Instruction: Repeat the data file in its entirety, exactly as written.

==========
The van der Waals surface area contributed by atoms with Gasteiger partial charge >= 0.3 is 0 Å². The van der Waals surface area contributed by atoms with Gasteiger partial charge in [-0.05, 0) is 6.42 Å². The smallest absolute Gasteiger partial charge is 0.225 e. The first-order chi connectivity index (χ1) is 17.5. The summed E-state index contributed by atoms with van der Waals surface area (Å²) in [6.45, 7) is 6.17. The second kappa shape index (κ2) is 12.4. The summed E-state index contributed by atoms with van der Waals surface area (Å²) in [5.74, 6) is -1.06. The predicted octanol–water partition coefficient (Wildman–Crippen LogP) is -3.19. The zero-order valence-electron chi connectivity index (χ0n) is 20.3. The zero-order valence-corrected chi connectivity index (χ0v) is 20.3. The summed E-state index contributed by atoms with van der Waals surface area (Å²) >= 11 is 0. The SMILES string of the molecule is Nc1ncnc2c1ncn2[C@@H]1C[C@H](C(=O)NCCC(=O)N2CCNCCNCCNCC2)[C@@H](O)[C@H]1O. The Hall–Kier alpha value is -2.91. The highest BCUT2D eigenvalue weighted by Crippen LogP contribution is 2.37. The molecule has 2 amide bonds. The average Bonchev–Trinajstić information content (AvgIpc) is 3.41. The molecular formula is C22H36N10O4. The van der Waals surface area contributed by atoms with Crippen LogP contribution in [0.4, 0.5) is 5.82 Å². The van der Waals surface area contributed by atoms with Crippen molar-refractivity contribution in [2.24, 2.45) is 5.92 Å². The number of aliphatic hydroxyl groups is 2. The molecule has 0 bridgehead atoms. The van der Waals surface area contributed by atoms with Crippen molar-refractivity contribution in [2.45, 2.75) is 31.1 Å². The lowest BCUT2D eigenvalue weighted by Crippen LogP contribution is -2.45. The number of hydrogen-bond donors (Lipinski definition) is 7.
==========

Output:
The van der Waals surface area contributed by atoms with Gasteiger partial charge >= 0.3 is 0 Å². The van der Waals surface area contributed by atoms with Gasteiger partial charge in [-0.05, 0) is 6.42 Å². The smallest absolute Gasteiger partial charge is 0.225 e. The first-order chi connectivity index (χ1) is 17.5. The summed E-state index contributed by atoms with van der Waals surface area (Å²) in [6.45, 7) is 6.17. The second kappa shape index (κ2) is 12.4. The summed E-state index contributed by atoms with van der Waals surface area (Å²) in [5.74, 6) is -1.06. The predicted octanol–water partition coefficient (Wildman–Crippen LogP) is -3.19. The zero-order valence-electron chi connectivity index (χ0n) is 20.3. The zero-order valence-corrected chi connectivity index (χ0v) is 20.3. The summed E-state index contributed by atoms with van der Waals surface area (Å²) >= 11 is 0. The SMILES string of the molecule is Nc1ncnc2c1ncn2[C@@H]1C[C@H](C(=O)NCCC(=O)N2CCNCCNCCNCC2)[C@@H](O)[C@H]1O. The Hall–Kier alpha value is -2.91. The highest BCUT2D eigenvalue weighted by Crippen LogP contribution is 2.37. The molecule has 2 amide bonds. The average Bonchev–Trinajstić information content (AvgIpc) is 3.41. The molecular formula is C22H36N10O4. The van der Waals surface area contributed by atoms with Crippen LogP contribution in [0.4, 0.5) is 5.82 Å². The van der Waals surface area contributed by atoms with Crippen molar-refractivity contribution in [2.24, 2.45) is 5.92 Å². The number of aliphatic hydroxyl groups is 2. The molecule has 0 bridgehead atoms. The van der Waals surface area contributed by atoms with Crippen molar-refractivity contribution in [2.45, 2.75) is 31.1 Å². The lowest BCUT2D eigenvalue weighted by Crippen LogP contribution is -2.45. The number of hydrogen-bond donors (Lipinski definition) is 7.